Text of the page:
Several recent studies indicaten that certain genetic mutations shown to be implicated in ASD are four times more likely to originate in the sperm than in the egg. This is probably explained by the fact that unlike women, who are born with a lifelong component of eggs, there is a 3-monthly turnover in the generation of sperm.  During the process of spermatogenesis, dividing precursor cells are easily susceptible to acquiring new mutations with each successive division. The fact that occurence of conditions such as ASD (and schizophrenia) can be influenced by a man’s age is likely to change the reproductive conversation, pushing it more into the mainstream. The time has come for men to recognize that it is not only women that should be worried about unduly putting off parenting. Hopefully, it will also prompt physicians to recommend to their  male patients that they begin considering their “reproductive options” sooner rather than later and that the concept also is taught in medical schools.

  1. Genetics/Epigenetics: With identical twins, when one has ASD, the other is about 90% likely to also be so affected. In non-identical twins, the concordance rate is twenty times lower. This points strongly to a genetic link. There is new evidence that defects in epigenetic regulatory genes and in certain gene regions on chromosomes likely play a role in the development of autism. About 10% of ASD cases have definite links to genetic disorders such as Fragile X, neurofibromatosis and tuberous sclerosis which can often (although not easily) be detected through meticulous parental clinical history taking and can be diagnosed pre/postnataly using genetic testing, ultrasound examination and by sophisticated chromosomal and DNA analyses.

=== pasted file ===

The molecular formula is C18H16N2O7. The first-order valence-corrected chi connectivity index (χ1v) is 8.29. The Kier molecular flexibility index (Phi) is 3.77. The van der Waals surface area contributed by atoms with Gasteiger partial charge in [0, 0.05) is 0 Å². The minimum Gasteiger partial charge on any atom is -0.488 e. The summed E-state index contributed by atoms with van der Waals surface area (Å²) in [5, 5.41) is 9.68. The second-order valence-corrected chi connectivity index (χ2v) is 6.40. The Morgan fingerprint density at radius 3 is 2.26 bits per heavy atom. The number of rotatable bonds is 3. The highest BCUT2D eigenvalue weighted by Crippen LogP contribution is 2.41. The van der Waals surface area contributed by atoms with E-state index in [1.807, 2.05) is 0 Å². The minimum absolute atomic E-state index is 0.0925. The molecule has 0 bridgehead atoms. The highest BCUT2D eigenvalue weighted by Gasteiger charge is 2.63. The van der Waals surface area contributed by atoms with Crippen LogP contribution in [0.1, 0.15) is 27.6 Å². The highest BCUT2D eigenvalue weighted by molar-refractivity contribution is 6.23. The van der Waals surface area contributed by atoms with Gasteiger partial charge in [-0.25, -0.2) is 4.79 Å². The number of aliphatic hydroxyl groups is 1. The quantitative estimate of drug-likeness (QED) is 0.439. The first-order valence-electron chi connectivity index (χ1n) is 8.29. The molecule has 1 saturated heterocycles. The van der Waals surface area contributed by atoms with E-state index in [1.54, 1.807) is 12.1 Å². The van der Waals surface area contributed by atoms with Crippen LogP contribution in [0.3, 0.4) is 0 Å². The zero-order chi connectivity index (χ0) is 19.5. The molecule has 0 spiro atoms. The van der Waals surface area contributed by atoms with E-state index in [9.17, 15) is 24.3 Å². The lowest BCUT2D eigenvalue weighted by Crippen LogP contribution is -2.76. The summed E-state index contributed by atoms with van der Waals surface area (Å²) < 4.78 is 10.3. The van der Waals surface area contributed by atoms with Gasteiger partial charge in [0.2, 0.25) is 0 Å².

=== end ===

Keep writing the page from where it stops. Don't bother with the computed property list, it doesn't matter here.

2. Predicting/Diagnosing ASD: It is as yet not possible to diagnose ASD through preimplantation genetic diagnosis (PGD) or through prenatal testing. Unfortunately, only a few specific gene mutations known to be linked to autism have, as yet, been identified. But this could all change  given the rapid advancement in genetic research. Recent reports have emerged of a newly found ability to isolate fetal cells from the mother’s blood, even early in pregnancy. Once sophisticated genetic testing for specific mutations evolves, it is likely that it will become possible to draw blood from the pregnant woman, isolate fetal cells, and thereby gain access to the entire fetal genome for genetic testing.
  3. Preventing ASD: The risk of ASD in the offspring can sometimes be reduced by the taking of folic acid supplements (4-6mg daily) for several months prior to conception. This is especially true in cases where the mother has a form of thrombophilia (a hereditary clotting disorder) associated with MTHFR pleomorphic (most particularly those associated with the C677T variant) where such pre-conceptual folic acid supplementation could be especially beneficial.


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Kate Coronado-Johnson

Fascinating information….I so appreciate your continued pursuit to understand and then share vital information to those who need to know. This allows patients to make better informed decisions about treatment! Touche Dr. Sher!